Skip to main content

Marathon Greats React to Hara's Call for Shimoda to be Put on Rio Team

translated and edited by Brett Larner

After Aoyama Gakuin University second-year Yuta Shimoda, 19, ran a 2:11:34 debut to finish 10th overall as the second Japanese man in Sunday's Tokyo Marathon, AGU head coach Susumu Hara called for Shimoda to be put on the Rio team, calling it essential for Shimoda's development before the 2020 Tokyo Olympics.  While Katsumi Sakai, one of the JAAF executives in charge of team selection, responded flatly, "We do not take the future into account," two of Japan's marathon greats, Olympians Takeyuki Nakayama and Hiromi Taniguchi, gave more nuanced views on Hara's statement.

Takeyuki Nakayama, 4th place, 1988 Seoul Olympics and 1992 Barcelona Olympics marathons

I can understand how Hara feels, but there are a lot of opportunities to get marathon experience even without the Olympics.  Get Shimoda racing in Europe and around the world, not in Japan.  There's nothing in the selection criteria about future potential, so it would set a bad precedent for other runners.  You have to look more at the big picture.

Hiromi Taniguchi, 1991 Tokyo World Championships marathon gold medalist, 1992 Barcelona Olympics and 1996 Atlanta Olympics marathoner

It was a truly superb performance for Shimoda to run 2:11:34 at age 19.  But I think it is premature for Coach Hara to be asserting, "Shimoda should be made a major favorite for the team."

Shimoda got into his own rhythm in the mostly-Japanese second pack, then dropped them.  That's a very different thing from going into the lead pack and trying to survive.  A 2:11 says that he doesn't have the speed to target track races yet either.  Rather than using the Olympics to gain experience, I think it would be enough to get experience running other Japanese and international races.

This trend we are seeing of university runners including Shimoda trying marathons while still students will have an impact on the future.  The marathon requires profound mental strength and is not something coaches should force.  It is more important that it come from the will of the athlete.  No mistakes should be made with timing.


Most-Read This Week

Kawauchi and Kiyara Headline Wan Jin Shi Marathon

Yuki Kawauchi (Saitama Pref. Gov't) returns to Taiwan's Wan Jin Shi Marathon this Sunday for his marathon of the post-Yuta Shitara era. The runner-up in Wan Jin Shi in 2016, Kawauchi is ranked #1 in the field and comes to Wan Jin Shi with wins in his last three marathons but faces a solid field including fellow sub-2:10 man Peter Kiplagat Sitenei, last year's runner-up Tsegaye Debele (Ethiopia), and the only man to beat him last time around, 2016 winner and course record holder William Chebon Chebor (Kenya). Kawauchi plans to use the hilly race as a tune-up for his main marathon of the spring season, April's Boston Marathon.

At the opposite end of the spectrum, Rael Kiyara Nguriatukei (Kenya), winner of the 2012 Hamburg Marathon before being stripped of her title and suspended for a positive post-race test for norandrosterone, has the fastest recent time in the women's field with a 2:26:22 winning time at last year's Chongqing Marathon. Close behind is Chemtai …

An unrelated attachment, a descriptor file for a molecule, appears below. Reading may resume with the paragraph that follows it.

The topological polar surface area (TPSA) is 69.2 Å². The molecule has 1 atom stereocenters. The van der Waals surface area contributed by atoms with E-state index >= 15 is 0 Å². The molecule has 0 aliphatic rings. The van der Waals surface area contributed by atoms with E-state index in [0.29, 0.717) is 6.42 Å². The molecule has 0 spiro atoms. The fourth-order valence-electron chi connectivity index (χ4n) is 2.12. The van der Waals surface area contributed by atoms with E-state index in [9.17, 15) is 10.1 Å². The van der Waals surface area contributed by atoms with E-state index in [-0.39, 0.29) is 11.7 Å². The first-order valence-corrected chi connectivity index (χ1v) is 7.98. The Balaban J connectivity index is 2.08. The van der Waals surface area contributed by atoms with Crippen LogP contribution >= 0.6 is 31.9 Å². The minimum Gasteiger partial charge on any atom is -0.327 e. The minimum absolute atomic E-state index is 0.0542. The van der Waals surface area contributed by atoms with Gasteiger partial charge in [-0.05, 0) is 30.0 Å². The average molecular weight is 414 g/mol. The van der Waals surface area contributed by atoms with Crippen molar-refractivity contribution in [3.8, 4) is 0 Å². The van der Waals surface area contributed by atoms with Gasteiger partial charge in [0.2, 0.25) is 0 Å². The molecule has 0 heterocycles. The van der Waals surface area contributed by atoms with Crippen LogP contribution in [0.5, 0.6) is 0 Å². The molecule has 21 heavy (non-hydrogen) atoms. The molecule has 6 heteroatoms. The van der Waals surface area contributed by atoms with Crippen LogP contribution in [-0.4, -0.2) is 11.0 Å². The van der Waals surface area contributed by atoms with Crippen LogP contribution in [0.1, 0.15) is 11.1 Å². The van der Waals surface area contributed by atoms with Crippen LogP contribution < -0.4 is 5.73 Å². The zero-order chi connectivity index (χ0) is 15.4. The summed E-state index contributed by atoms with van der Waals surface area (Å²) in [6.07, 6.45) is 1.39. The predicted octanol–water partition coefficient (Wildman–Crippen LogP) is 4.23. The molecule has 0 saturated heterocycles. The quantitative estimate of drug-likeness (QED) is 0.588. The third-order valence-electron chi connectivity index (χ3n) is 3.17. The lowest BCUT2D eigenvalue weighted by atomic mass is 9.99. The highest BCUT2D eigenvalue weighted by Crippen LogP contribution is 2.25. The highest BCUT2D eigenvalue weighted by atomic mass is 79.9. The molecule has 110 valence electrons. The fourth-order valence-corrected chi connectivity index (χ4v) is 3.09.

1500 m Olympian Assefa Wins Nagoya, 22-Year-Old Sekine 2:23:07 Debut

Two-time 1500 m Olympian Meskerem Assefa (Ethiopia) ran down favorite Valary Jemeli (Kenya) with 4 km to go to win the 2018 Nagoya Women's Marathon, with the home town crowd wowed by the debut of the latest next big thing, 22-year-old Hanami Sekine (Japan Post).

Supported by three pacers, a lead pack of seven including Assefa, Jemeli, Sekine, Ethiopian Bahraini Merima Mohamed, Saitama International Marathon winner Flomena Cheyech Daniel (Kenya) and top-ranked Japanese women Reia Iwade (Dome) and Rei Ohara (Tenmaya) went through halfway in a decent 1:11:32. This proved too hot for a few of the past next big things to have run well in Nagoya the last few years, as Sairi Maeda (Daihatsu), 2:22:48 in Nagoya three years ago, and Mao Kiyota (Suzuki Hamamatsu AC), 2:23:47 last year, were off the back of the pack in the first 10 km.

By 25 km Cheyech, Ohara and Iwade joined them off the back, leaving only Sekine in contention with the African trio of Jemeli, Assefa and Mohammed. Sekine, a…

Japan Dominates Asian Cross Country Championships

Japan dominated the 14th Asian Cross Country Championships Thursday in Guiyang, China, winning all four team gold medals to hold the hosts China back to silver in every race.

Japan's only individual gold came in the Junior Women's race, one of its usual areas of strength. Yuna Wada led a Japanese sweep of the top four positions to win the 6 km race in 20:43 with scoring teammates Ririka Hironaka and Tomomi Musembi Takamatsu just behind.

Wada Yuna of Japan wins Junior Women’s 6km cross country race of 14th Asian Cross Country Championship . Japan also won Team championship — Asian Athletics (@asianathletics) March 15, 2018
With the meet also serving as China's National Championships Chinese athletes won the individual gold in the other three races, Dan Li, Cairen Suolong and Jianhua Peng all showing better closing speed to beat their Japanese rivals by 3~4 seconds. Li won the Senior Women's 8 km by 3 seconds over Japan's Yukari Abe, leadi…